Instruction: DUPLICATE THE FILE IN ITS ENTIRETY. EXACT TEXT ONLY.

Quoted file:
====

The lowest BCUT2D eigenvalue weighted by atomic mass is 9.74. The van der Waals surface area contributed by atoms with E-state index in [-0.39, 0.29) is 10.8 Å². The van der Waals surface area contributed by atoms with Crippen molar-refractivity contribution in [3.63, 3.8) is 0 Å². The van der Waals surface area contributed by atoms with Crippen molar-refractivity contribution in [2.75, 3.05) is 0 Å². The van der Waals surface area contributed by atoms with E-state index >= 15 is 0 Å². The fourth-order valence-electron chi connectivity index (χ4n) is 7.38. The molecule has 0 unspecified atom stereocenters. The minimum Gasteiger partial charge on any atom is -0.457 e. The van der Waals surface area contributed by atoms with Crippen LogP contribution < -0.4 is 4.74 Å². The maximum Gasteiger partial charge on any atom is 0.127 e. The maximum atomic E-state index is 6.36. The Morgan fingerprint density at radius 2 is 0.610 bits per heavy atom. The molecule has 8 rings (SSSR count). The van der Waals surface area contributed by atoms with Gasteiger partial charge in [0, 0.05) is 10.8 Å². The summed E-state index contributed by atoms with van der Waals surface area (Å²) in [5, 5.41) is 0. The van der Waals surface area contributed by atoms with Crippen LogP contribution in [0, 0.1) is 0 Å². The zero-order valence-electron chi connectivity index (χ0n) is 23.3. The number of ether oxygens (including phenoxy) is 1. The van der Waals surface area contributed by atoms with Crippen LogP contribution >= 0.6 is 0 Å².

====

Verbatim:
The lowest BCUT2D eigenvalue weighted by atomic mass is 9.74. The van der Waals surface area contributed by atoms with E-state index in [-0.39, 0.29) is 10.8 Å². The van der Waals surface area contributed by atoms with Crippen molar-refractivity contribution in [3.63, 3.8) is 0 Å². The van der Waals surface area contributed by atoms with Crippen molar-refractivity contribution in [2.75, 3.05) is 0 Å². The van der Waals surface area contributed by atoms with E-state index >= 15 is 0 Å². The fourth-order valence-electron chi connectivity index (χ4n) is 7.38. The molecule has 0 unspecified atom stereocenters. The minimum Gasteiger partial charge on any atom is -0.457 e. The van der Waals surface area contributed by atoms with Crippen LogP contribution < -0.4 is 4.74 Å². The maximum Gasteiger partial charge on any atom is 0.127 e. The maximum atomic E-state index is 6.36. The Morgan fingerprint density at radius 2 is 0.610 bits per heavy atom. The molecule has 8 rings (SSSR count). The van der Waals surface area contributed by atoms with Gasteiger partial charge in [0, 0.05) is 10.8 Å². The summed E-state index contributed by atoms with van der Waals surface area (Å²) in [5, 5.41) is 0. The van der Waals surface area contributed by atoms with Crippen LogP contribution in [0, 0.1) is 0 Å². The zero-order valence-electron chi connectivity index (χ0n) is 23.3. The number of ether oxygens (including phenoxy) is 1. The van der Waals surface area contributed by atoms with Crippen LogP contribution >= 0.6 is 0 Å².